Bristol

HMP Leyhill absconder jailed after fleeing to Australia

Robert Hennessey Image copyright Avon and Somerset Police
Image caption Robert Hennessey was detained aged 14 for the manslaughter of his aunt

A man who walked out of an open prison in South Gloucestershire almost two decades ago and fled to Australia has been sent back to jail.

Robert Hennessey, 51, absconded from HMP Leyhill in 1998, while serving a life sentence for the manslaughter of his aunt in Plymouth in 1978 aged 14.

Hennessey was found in Australia, deported and arrested when he landed at Heathrow Airport in January.

He pleaded guilty to evading lawful custody and was jailed for 16 months.

Det Con Stuart Brooks, of Avon and Somerset Police, said: "Robert Hennessey was arrested on suspicion of fraud offences in the Queensland area of Australia in 2013.

"With the assistance of Devon and Cornwall Police, the victim's family have been kept updated on Hennessey's deportation and subsequent court appearances in the UK."

Image copyright Google
Image caption Hennessey walked out of HMP Leyhill in 1998

Bristol Crown Court heard that Hennessey, who appeared via video link from HMP Exeter, had absconded from numerous prisons, community homes and treatment centres since being detained as a teenager.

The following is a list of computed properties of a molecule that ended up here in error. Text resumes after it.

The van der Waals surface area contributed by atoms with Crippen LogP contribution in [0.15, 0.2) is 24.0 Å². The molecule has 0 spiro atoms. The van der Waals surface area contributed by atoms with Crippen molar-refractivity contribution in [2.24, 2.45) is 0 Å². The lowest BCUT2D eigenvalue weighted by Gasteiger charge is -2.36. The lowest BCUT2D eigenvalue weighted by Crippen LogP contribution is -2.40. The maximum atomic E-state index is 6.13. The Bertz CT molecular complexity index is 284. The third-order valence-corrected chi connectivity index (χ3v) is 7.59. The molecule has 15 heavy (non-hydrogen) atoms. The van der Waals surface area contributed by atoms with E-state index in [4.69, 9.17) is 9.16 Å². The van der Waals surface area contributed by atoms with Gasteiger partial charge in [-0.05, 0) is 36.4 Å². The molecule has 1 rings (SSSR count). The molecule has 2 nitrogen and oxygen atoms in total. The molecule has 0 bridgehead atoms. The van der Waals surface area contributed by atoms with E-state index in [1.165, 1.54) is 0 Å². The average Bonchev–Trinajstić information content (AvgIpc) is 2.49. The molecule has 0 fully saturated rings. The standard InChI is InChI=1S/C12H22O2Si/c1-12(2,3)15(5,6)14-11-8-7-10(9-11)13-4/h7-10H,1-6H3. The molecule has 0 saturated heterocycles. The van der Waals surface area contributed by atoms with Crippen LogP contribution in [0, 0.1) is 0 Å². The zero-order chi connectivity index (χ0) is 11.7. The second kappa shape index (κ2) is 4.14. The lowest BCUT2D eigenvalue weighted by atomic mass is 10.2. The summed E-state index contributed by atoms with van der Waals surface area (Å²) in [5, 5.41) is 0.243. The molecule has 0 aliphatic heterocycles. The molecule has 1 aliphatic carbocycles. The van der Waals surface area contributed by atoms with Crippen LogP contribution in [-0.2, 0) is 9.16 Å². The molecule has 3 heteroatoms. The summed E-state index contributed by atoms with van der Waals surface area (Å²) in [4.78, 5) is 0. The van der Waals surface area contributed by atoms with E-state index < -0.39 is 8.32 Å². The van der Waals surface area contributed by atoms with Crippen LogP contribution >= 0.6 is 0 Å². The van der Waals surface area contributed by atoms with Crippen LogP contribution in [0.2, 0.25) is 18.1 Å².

In 1982, aged 19 and while "at large", he was jailed for three years for robbery while carrying a firearm, the court heard.

He was sent to a number of other facilities before absconding just four days after arriving at HMP Leyhill, a Category D men's prison, in 1998. He then fled to Australia.

During his time abroad, he was also able to travel to New Zealand and Thailand using false documentation.

'Voluntary deportation'

The court heard that Hennessey was arrested in the Queensland area in 2013 after carrying out a number of credit card scams totalling AUS $140,000.

He was sentenced to five-and-a-half years in prison and "consented to voluntary deportation".

Judge Neil Ford said Hennessey, who is still in life licence for his original crime, had an "extraordinary story" and "gave credit" for his guilty plea.

"[You were] at large for 16 years. During that time you used false documentation, including false passports, and travelled extensively," he added.

"When you are released is a matter for the parole board."

Defending Hennessey, William Painter said the defendant "still dwelled" on the manslaughter of his aunt, Mary Webber, and was "remorseful on a daily basis".

"Since [the age of 19] he has led a non-violent life for some 30 years," he added.

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